cna to rn? - Page 2Register Today!
- Jul 28, '12 by KatieP86If you can financially afford to go for the RN now, do it whilst working as a CNA. The LVN course is 2(?) years, you could have completed half your RN course by that time. Also, likely to be more part-time/pick your hours work for a CNA than an LVN.
- Jul 28, '12 by shay&lynnQuote from bianca91Your welcomeThank you @jenniferasch
- Jul 28, '12 by Abigail612If your choice is between being a CNA or LPN/LVN there are pros and cons to both however I would probably suggest LPN if it is a possibility for you. The jobs are limited but most LTC facilities (at least in my area in ME) are always looking for help and they aren't to picky. You will also be making more as an LPN than a CNA and you will be doing more things that a RN would be doing as an LPN unlike the CNA. Some of the classes that you would taking as an LPN will be more hepful and may even enable you to skip some RN classes meaning you can get out sooner unlike CNA, most colleges do not accept any CNA credits.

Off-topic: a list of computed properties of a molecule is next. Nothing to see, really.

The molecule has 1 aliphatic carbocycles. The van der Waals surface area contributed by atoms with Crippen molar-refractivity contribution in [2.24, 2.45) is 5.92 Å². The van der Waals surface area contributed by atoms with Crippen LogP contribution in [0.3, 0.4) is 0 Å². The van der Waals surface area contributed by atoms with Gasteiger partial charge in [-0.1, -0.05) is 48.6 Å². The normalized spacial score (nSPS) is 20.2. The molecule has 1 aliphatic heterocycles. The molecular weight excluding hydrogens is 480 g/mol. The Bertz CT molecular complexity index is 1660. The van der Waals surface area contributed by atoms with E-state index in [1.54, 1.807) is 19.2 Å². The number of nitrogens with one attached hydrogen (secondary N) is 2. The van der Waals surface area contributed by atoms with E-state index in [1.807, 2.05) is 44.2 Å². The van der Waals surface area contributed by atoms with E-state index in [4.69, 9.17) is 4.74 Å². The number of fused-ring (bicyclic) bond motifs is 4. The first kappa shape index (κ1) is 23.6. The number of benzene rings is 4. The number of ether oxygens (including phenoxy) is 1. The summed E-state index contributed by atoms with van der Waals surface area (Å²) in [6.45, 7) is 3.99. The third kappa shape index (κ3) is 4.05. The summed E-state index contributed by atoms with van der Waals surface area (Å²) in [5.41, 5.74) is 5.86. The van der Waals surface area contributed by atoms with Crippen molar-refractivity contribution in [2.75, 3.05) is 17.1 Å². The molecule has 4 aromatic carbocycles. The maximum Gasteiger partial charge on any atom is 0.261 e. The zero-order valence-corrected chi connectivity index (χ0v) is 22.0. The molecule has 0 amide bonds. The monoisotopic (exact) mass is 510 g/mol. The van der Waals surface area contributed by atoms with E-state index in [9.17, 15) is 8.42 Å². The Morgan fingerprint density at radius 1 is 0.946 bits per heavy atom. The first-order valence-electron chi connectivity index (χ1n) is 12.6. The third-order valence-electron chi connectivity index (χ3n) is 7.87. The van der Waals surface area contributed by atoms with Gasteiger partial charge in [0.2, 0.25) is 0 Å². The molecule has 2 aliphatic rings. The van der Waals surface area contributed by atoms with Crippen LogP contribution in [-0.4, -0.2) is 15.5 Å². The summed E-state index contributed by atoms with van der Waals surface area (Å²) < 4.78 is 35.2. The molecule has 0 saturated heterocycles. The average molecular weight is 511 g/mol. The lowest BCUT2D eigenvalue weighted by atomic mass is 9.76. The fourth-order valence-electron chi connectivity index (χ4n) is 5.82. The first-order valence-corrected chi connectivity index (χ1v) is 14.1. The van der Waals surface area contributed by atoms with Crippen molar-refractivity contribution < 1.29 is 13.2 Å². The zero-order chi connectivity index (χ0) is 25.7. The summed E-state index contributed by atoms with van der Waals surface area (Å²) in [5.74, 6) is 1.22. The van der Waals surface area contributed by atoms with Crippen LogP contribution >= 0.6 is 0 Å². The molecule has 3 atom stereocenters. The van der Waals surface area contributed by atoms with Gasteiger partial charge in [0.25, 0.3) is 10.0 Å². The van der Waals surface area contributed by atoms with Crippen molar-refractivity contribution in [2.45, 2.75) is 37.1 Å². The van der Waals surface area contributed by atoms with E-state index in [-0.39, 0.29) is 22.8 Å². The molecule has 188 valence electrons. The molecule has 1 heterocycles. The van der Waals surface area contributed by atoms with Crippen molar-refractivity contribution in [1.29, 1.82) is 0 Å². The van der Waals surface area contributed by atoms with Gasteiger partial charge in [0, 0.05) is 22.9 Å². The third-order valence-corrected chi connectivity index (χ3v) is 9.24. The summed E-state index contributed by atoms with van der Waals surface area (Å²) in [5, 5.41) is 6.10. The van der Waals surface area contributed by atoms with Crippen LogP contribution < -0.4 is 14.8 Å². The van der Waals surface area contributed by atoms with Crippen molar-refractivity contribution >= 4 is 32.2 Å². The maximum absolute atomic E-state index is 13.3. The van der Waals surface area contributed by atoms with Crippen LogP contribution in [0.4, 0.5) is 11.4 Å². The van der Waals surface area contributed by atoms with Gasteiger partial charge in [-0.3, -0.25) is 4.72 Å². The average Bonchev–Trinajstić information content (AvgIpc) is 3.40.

This is just my two cents either choice would be good and will only help you. Good Luck!
- Aug 8, '12 by Glycerine82Being a cna is a great way to find out if the nursing field is for you. It's a great way to learn while your in school. It will teach you so much. Nursing schools are usually 5 semesters for your adn plus pre reqs. Being a cna doesn't help you with school other than experience and it looks good on your application
- Aug 9, '12 by SuperMeghan91ADN usually takes 4 year because of the prereqs, a BSN usually takes 4 years as well because the prereq time is factored into your Freshman and Sophomore year. An RN is an RN and being a CNA doesn't really help you with the time required to become an RN (unless your school requires you to be a CNA before entering the program). It'll give you good experience working in healthcare and will help you with your clinical skills in the first semester of nursing.